Most Afghans optimistic about future: poll
KABUL (PAN): With presidential elections approaching and NATO-led troops preparing to leave, a survey found a majority of Afghans seemed optimistic about their future, saying their country was moving in the right direction.
More than half of 9,000 Afghans surveyed, 57 percent said Afghanistan was moving in the right direction, the highest number in more than half a decade, according to the nationwide survey released on Thursday by The Asia Foundation, an international development non-profit organization.
The report titled "Afghanistan in 2013: A Survey of the Afghan People" cites reconstruction efforts, better access to education for both men and women, as well as the active presence of Afghan security forces as some of the main reasons for the optimism.
The opinion poll also found that people's satisfaction with the national government’s performance has been gradually rising over the past five years, with three quarters of respondents currently giving Kabul a positive assessment.
"While the survey reveals a strong sense of unease and fear, Afghans are hopeful about the outcome of the upcoming election and the government’s reconciliation efforts to stabilize the country," Abdullah Ahmadzai, The Asia Foundation's deputy representative in Afghanistan, told a press conference in Kabul.
According to the poll results, Afghans expressed high levels of satisfaction with several basic services in their community, including education for children, drinking water, and the availability of clinics and hospitals. People also seem to recognise Kabul's reconciliation efforts with armed groups such as the Taliban.
Most of those surveyed (63 percent) say the government's efforts can stabilise the country. Moreover, around 75 percent of respondents state that their household economic situation is better now than during the Taliban rule.
Michael Kugelman, a South Asia expert based in Washington explained that with the news media's focus on all the bad news in Afghanistan, it's easy to forget that many quality of life issues have improved in recent years, especially in Kabul and in the northern and western parts of the country.
"Security problems have diminished to some extent, allowing for more mobility and freedom, as well as more commerce and economic activity. This translates to more secure livelihoods and satisfaction," Kugelman said. In fact, the survey shows that most Afghans (88 percent) have confidence in their military and slightly fewer (77 percent) in the police. Also, the condition of women has improved, and many girls, barred from school during the Taliban era, are now getting an education.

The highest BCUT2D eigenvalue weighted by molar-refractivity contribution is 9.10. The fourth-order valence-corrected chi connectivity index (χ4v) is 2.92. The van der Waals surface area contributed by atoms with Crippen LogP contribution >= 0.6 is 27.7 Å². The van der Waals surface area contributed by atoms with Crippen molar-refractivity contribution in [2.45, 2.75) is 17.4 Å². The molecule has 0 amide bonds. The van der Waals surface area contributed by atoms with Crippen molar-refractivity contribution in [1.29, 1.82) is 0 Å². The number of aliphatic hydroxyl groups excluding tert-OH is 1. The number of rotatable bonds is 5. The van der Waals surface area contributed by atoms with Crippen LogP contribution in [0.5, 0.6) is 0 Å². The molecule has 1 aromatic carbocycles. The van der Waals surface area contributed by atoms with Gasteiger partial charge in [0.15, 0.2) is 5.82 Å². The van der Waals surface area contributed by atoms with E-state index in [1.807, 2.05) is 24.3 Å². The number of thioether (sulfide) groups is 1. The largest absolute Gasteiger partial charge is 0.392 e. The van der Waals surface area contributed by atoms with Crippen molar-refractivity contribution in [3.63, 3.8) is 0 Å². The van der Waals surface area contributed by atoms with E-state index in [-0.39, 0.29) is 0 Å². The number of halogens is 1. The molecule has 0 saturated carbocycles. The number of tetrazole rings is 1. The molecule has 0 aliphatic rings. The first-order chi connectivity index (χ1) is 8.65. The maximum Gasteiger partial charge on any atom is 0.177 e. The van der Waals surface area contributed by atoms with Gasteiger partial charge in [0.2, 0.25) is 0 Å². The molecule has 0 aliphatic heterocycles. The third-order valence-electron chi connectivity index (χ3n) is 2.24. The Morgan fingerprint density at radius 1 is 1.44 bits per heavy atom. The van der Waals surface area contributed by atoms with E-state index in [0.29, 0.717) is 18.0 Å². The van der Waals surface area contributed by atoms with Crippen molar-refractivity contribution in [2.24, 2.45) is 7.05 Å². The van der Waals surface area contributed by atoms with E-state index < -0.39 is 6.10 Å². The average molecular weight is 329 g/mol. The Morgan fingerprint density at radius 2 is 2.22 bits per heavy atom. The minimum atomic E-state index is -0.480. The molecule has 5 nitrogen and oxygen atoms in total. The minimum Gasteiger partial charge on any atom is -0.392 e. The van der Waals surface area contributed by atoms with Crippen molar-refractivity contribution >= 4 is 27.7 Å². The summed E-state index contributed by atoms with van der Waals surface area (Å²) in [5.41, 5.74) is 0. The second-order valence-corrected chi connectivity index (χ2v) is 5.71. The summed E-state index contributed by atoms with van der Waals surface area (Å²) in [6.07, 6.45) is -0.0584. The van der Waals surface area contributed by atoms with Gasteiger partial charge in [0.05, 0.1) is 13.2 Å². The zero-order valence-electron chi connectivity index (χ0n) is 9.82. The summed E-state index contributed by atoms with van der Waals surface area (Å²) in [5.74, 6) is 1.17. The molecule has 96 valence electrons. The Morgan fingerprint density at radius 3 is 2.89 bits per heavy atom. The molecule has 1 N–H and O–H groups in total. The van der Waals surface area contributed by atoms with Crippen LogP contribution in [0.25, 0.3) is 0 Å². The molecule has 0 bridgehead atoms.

But the situation in the South Asian nation remains volatile, especially in the south and east, where Taliban influence remains strong.
According to the poll, Afghans continue to be worried about corruption and unemployment, but their main concern remains insecurity, with 59 percent of respondents saying they fear for their safety, up from 48 percent in 2012.
In the first six months of 2013, the United Nations registered a 23 percent increase in the number of conflict-related civilian deaths. The fighting has also led to almost 600,000 internally displaced people, a 21 percent increase since January and more than four times the number in 2006, according to the UN refugee agency.
The conflict in Afghanistan has led to almost 600,000 internally displaced people, according to the UN
Moreover, the survey results indicate that public confidence in a wide range of officials - especially on a regional and local level - and institutions has dropped to an eight year low, as corruption remains rampant at all levels of the state apparatus.
For instance, only half of Afghans said they are confident that perpetrators of violence or crime will be brought to justice. Afghanistan ranks third from last in Transparency International's corruption perception index.
Over half of Afghans say they are afraid of voting in the upcoming national elections due to a sense of insecurity
However, the survey reveals Afghans’ mixed feelings ahead of the poll. Although a majority of them (61 percent) say they believe elections in their country are generally free and fair, and more than half say that the upcoming presidential vote has the potential to improve their lives. A vast majority of those interviewed expressed fear about voting in a national election due to security concerns.
Download “Pajhwok” mobile App, on your smartphone to read and access latest news, features, interviews, videos and photos about Afghanistan.